Editorial: Character classes? Please, we want something more

"We must meet reverses boldly, and not suffer them to frighten us, my dear. We must learn to act the play out. We must live misfortune down, Trot!" David Copperfield's great-aunt, Miss Betsey, tells him of her ruination while sitting on all that remains of her worldly possessions and what can only be described as bags of character.

As 2014 ended, it was all about character. Education secretary Nicky Morgan said she wanted England to be the global leader in character education; her shadow, Tristram Hunt, reckoned it was more important to children's futures than purely focusing on getting good grades; and the CBI urged Ofsted to give it as much importance as exam results.

For all the virtues extolled by its advocates, what character education has turned into in the hands of politicians is a marvellous bit of flim-flam in this election year. It is something that both major political parties agree is A Good Thing, as well as being so difficult to define that it can be used to obscure and obfuscate.

There is a rather a large elephant in the room: the unparalleled reform that is verging on chaos. Rather than address this, our politicians are going to dress it up in a frou-frou skirt of character education and make it dance the can-can to distract. We put our children under immense pressure; we hobble them with unnecessary stress and, instead of trying to relieve it, we now plan to give them a makeshift crutch to carry on.

The government has made pound;3.5 million available to schools offering character education and has allocated a further pound;1 million for research to find the most effective ways to teach it. This is on top of the pound;4.8 million already committed to projects designed to instil a military discipline in students. All this despite the fact that no one really knows how much of a person's character is hereditary or whether it can be taught, let alone how to teach it.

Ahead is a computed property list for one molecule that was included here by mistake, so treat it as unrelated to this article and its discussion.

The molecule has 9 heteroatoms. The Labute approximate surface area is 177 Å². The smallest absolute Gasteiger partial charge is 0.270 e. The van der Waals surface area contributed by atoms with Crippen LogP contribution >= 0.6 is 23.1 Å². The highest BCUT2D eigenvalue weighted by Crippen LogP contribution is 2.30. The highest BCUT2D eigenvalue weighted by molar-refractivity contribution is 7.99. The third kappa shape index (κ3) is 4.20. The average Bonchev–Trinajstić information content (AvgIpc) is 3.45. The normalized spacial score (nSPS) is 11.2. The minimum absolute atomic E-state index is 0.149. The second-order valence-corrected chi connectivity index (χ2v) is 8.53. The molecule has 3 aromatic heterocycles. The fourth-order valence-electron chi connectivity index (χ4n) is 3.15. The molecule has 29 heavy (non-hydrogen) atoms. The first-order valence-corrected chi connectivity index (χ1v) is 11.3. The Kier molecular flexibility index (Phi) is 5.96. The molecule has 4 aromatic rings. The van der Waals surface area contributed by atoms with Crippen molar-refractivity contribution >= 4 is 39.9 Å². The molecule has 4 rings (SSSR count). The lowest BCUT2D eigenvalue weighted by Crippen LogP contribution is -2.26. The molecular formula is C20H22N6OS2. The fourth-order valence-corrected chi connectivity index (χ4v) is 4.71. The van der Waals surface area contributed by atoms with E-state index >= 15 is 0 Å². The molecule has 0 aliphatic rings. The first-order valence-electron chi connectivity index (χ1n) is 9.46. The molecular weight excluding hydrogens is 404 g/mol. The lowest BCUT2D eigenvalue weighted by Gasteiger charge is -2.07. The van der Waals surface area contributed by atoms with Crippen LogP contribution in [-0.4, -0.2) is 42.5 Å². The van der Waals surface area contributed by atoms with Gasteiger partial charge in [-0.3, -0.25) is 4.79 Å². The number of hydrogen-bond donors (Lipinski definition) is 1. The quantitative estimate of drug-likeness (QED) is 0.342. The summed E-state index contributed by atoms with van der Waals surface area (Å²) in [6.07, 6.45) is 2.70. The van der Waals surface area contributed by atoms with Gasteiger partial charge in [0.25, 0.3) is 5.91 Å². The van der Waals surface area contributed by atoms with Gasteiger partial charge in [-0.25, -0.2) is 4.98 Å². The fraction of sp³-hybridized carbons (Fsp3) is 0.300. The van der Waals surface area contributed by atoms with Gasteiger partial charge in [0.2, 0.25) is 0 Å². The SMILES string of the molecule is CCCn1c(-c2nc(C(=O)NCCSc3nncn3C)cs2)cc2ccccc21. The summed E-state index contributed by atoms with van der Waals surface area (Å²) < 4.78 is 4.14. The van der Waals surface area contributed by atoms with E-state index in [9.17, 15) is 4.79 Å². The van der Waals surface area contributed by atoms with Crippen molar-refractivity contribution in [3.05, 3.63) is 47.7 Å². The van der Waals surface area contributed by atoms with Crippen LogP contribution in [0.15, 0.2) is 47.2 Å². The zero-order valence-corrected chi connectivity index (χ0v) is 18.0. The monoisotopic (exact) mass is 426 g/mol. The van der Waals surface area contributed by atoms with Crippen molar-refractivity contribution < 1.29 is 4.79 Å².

Promoting desirable traits is indeed A Good Thing. Resilience, perseverance, determination and grit are all to be encouraged. According to James O'Shaughnessy of Floreat Education, one of the movement's leading lights, strength of character plus academic knowledge is what allows young people to flourish. But is this really so different from what almost all schools endeavour to provide: a good, rounded education?

It may be nothing new - the notion of flourishing and living a good life has its roots in Aristotle - but what makes it different today is it how nakedly utilitarian it has become. In the US, the Knowledge Is Power Program (Kipp), a leader in the field, describes its schools as preparation for college and a career; over here, the chance to mould the future workforce is why politicians and the CBI are so interested.

There's no denying that education must prepare children for work, but it must also prepare them for life, to think about the kind of people they want to be, to explore the values they want to espouse. It's not enough to help them pick themselves up after failure; they have to be able to learn from it. This is what advocates of character education call "failing well" - and it is key to making this whole idea work.

In the words of Mrs Micawber: "Experientia does it".


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